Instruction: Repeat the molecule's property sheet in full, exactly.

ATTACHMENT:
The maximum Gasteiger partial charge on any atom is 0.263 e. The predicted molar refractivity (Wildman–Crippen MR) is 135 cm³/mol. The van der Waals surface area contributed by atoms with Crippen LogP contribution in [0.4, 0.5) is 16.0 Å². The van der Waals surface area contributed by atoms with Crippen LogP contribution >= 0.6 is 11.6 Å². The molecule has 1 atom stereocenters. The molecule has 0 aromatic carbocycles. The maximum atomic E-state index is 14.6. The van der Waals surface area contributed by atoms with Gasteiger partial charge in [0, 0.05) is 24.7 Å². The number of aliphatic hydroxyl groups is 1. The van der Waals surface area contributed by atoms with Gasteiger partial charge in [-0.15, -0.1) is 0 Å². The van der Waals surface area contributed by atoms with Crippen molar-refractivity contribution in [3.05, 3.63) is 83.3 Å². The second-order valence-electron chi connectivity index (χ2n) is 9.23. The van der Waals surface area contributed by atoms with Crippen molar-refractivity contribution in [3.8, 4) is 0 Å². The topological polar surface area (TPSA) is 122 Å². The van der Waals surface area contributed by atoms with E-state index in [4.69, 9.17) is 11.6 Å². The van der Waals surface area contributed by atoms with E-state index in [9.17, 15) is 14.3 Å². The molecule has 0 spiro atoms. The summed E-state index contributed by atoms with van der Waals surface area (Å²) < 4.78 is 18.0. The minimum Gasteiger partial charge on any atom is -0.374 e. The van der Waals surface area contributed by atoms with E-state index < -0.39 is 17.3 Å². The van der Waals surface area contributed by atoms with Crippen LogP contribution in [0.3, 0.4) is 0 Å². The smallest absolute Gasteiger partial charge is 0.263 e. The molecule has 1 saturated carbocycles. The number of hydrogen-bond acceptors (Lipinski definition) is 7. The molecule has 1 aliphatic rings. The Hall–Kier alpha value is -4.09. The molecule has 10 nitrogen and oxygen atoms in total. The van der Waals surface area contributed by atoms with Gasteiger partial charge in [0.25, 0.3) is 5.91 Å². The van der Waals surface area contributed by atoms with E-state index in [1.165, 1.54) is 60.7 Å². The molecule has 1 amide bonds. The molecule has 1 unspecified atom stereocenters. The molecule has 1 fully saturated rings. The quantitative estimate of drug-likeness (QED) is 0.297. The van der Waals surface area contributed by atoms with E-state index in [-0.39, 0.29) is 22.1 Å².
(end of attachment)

The maximum Gasteiger partial charge on any atom is 0.263 e. The predicted molar refractivity (Wildman–Crippen MR) is 135 cm³/mol. The van der Waals surface area contributed by atoms with Crippen LogP contribution in [0.4, 0.5) is 16.0 Å². The van der Waals surface area contributed by atoms with Crippen LogP contribution >= 0.6 is 11.6 Å². The molecule has 1 atom stereocenters. The molecule has 0 aromatic carbocycles. The maximum atomic E-state index is 14.6. The van der Waals surface area contributed by atoms with Gasteiger partial charge in [0, 0.05) is 24.7 Å². The number of aliphatic hydroxyl groups is 1. The van der Waals surface area contributed by atoms with Gasteiger partial charge in [-0.15, -0.1) is 0 Å². The van der Waals surface area contributed by atoms with Crippen molar-refractivity contribution in [3.05, 3.63) is 83.3 Å². The second-order valence-electron chi connectivity index (χ2n) is 9.23. The van der Waals surface area contributed by atoms with Crippen molar-refractivity contribution in [3.8, 4) is 0 Å². The topological polar surface area (TPSA) is 122 Å². The van der Waals surface area contributed by atoms with E-state index in [4.69, 9.17) is 11.6 Å². The van der Waals surface area contributed by atoms with E-state index in [9.17, 15) is 14.3 Å². The molecule has 0 spiro atoms. The summed E-state index contributed by atoms with van der Waals surface area (Å²) < 4.78 is 18.0. The minimum Gasteiger partial charge on any atom is -0.374 e. The van der Waals surface area contributed by atoms with E-state index < -0.39 is 17.3 Å². The van der Waals surface area contributed by atoms with Crippen LogP contribution in [0.3, 0.4) is 0 Å². The smallest absolute Gasteiger partial charge is 0.263 e. The molecule has 1 saturated carbocycles. The number of hydrogen-bond acceptors (Lipinski definition) is 7. The molecule has 1 aliphatic rings. The Hall–Kier alpha value is -4.09. The molecule has 10 nitrogen and oxygen atoms in total. The van der Waals surface area contributed by atoms with Gasteiger partial charge in [0.25, 0.3) is 5.91 Å². The van der Waals surface area contributed by atoms with E-state index in [1.165, 1.54) is 60.7 Å². The molecule has 1 amide bonds. The molecule has 1 unspecified atom stereocenters. The molecule has 1 fully saturated rings. The quantitative estimate of drug-likeness (QED) is 0.297. The van der Waals surface area contributed by atoms with E-state index in [-0.39, 0.29) is 22.1 Å².